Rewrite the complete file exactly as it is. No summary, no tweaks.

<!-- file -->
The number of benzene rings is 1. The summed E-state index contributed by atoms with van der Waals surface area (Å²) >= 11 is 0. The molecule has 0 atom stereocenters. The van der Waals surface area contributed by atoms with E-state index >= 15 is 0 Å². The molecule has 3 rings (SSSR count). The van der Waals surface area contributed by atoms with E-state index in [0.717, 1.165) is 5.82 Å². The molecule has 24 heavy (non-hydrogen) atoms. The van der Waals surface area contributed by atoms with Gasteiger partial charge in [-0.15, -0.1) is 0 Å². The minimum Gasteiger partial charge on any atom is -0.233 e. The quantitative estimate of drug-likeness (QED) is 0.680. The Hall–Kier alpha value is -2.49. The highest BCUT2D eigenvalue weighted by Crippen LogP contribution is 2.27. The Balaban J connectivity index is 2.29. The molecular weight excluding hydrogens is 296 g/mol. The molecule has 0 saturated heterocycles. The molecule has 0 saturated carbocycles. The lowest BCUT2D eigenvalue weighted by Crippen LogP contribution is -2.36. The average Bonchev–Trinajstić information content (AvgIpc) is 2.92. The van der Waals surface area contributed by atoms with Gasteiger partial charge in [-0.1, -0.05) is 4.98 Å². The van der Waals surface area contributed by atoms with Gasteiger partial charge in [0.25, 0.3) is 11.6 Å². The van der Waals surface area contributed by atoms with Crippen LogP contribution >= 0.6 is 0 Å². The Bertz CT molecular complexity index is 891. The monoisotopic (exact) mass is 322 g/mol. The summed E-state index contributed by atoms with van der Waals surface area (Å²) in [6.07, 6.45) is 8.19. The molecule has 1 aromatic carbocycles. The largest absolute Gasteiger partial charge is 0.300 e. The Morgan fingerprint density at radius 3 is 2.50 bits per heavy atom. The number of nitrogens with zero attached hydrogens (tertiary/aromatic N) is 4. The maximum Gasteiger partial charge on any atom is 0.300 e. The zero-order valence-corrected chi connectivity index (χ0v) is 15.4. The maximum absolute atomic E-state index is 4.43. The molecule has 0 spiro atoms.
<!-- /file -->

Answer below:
The number of benzene rings is 1. The summed E-state index contributed by atoms with van der Waals surface area (Å²) >= 11 is 0. The molecule has 0 atom stereocenters. The van der Waals surface area contributed by atoms with E-state index >= 15 is 0 Å². The molecule has 3 rings (SSSR count). The van der Waals surface area contributed by atoms with E-state index in [0.717, 1.165) is 5.82 Å². The molecule has 24 heavy (non-hydrogen) atoms. The van der Waals surface area contributed by atoms with Gasteiger partial charge in [-0.15, -0.1) is 0 Å². The minimum Gasteiger partial charge on any atom is -0.233 e. The quantitative estimate of drug-likeness (QED) is 0.680. The Hall–Kier alpha value is -2.49. The highest BCUT2D eigenvalue weighted by Crippen LogP contribution is 2.27. The Balaban J connectivity index is 2.29. The molecular weight excluding hydrogens is 296 g/mol. The molecule has 0 saturated heterocycles. The molecule has 0 saturated carbocycles. The lowest BCUT2D eigenvalue weighted by Crippen LogP contribution is -2.36. The average Bonchev–Trinajstić information content (AvgIpc) is 2.92. The van der Waals surface area contributed by atoms with Gasteiger partial charge in [-0.1, -0.05) is 4.98 Å². The van der Waals surface area contributed by atoms with Gasteiger partial charge in [0.25, 0.3) is 11.6 Å². The van der Waals surface area contributed by atoms with Crippen LogP contribution >= 0.6 is 0 Å². The Bertz CT molecular complexity index is 891. The monoisotopic (exact) mass is 322 g/mol. The summed E-state index contributed by atoms with van der Waals surface area (Å²) in [6.07, 6.45) is 8.19. The molecule has 1 aromatic carbocycles. The largest absolute Gasteiger partial charge is 0.300 e. The Morgan fingerprint density at radius 3 is 2.50 bits per heavy atom. The number of nitrogens with zero attached hydrogens (tertiary/aromatic N) is 4. The maximum Gasteiger partial charge on any atom is 0.300 e. The zero-order valence-corrected chi connectivity index (χ0v) is 15.4. The maximum absolute atomic E-state index is 4.43. The molecule has 0 spiro atoms.